sacrifice with 11.cxd5 cxd4 12.Nce4!, which in fact seems to have been stronger
than either he or his opponent imagined. Both players felt it only gave White sufficient
compensation for the pawn, with Duda comparing it with the pawn sacrifice Magnus made the day
before.

Yesterday I was much more scared than today, definitely!

Things collapsed for Black with startling speed, however.
Magnus felt Duda’s 16…Nc5, the first new move of the game, followed by 17…Ba6,
“just didn’t work tactically”, although it seems it might have if 18…Nd5! had been played instead of 18…Qe8?!. 19…Rc8? was already the point of no return.

Magnus said he “couldn’t refute” putting the rook on d8
instead, which had been Duda’s original intention, but the Polish player said
he “miscalculated terribly” here and then “missed the house!”

20.b4! Nb7 left Black with utterly miserable minor pieces on
a6 and b7, and little hope of stopping the assault on his king. At least
Kramnik felt there was no need for Duda to worry about the outcome
of the game, since he could no longer change it! 

And in general, why be scared when facing a great player?

Duda was refreshingly honest afterwards.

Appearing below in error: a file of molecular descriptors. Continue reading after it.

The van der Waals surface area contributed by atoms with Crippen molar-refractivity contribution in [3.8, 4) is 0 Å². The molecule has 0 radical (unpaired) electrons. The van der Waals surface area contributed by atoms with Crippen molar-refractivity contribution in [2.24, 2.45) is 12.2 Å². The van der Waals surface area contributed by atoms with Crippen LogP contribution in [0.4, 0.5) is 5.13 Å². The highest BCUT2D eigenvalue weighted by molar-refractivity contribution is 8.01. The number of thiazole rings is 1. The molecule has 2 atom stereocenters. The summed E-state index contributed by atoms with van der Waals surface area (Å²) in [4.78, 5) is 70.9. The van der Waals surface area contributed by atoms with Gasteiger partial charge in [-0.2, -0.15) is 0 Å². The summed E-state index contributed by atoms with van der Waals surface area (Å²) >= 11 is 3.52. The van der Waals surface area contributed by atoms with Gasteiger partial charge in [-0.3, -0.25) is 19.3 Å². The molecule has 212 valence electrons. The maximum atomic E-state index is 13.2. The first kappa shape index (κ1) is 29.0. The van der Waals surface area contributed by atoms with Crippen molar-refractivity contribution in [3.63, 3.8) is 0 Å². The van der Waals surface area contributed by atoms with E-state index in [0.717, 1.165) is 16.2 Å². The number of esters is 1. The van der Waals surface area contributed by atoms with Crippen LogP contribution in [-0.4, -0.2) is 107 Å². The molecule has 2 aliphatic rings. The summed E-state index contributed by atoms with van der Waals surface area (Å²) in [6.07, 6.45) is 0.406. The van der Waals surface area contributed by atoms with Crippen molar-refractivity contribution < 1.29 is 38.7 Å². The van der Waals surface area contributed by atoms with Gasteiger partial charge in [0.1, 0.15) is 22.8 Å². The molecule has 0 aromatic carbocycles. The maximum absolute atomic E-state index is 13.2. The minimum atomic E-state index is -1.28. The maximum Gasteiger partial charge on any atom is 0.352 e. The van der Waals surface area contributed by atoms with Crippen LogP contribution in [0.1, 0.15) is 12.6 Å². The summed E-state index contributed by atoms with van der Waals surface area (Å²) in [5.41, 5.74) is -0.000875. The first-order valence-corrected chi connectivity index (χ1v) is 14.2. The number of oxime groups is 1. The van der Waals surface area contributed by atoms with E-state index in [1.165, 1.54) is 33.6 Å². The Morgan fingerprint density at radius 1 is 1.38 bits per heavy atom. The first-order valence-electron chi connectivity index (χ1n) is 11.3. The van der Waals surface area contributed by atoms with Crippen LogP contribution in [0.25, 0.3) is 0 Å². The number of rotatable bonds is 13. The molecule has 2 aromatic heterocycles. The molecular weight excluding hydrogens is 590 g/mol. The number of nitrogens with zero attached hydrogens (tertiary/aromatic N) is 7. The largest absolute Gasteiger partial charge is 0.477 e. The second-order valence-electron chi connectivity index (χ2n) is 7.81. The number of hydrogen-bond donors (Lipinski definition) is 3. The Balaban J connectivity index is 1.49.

Here he confessed he’d missed Carlsen’s devastating 24.Nf6+!,
threatening a fork on e6, among other things, and the game swiftly ended 24…Kh8
25.Qxe6 Ra8 26.Qxd5! Black resigns

That proved to be enough for 2nd place for Magnus, since his
hottest young rival had moved up to first.

Tari 0-1 Firouzja

Alireza Firouzja again played the Caro-Kann and was already
worrying his opponent when he laid the foundations for an assault on the white
king with g5 and Rg8. Alireza was very clear, however, about where the decisive
mistake was made.

Here Aryan went for 21.c5?, with Alireza commenting:

I think he shouldn’t close the centre with this b5, c5. He
should have kept the centre, because then my attack got very dangerous and he
didn’t have any plan, I think, so the game got very easy for me – my moves are
very logical.

Both players in fact talked about logic afterwards, with
Aryan lamenting:

I was trying to make logical moves, but it just… I don’t
know… chess is difficult! He’s amazingly strong, of course, and I think he
played very well these two games. What can I say?

With the centre closed, Alireza had free rein to attack, and
while 22.g3 was weakening (the bishop would stay en prise on f4 for the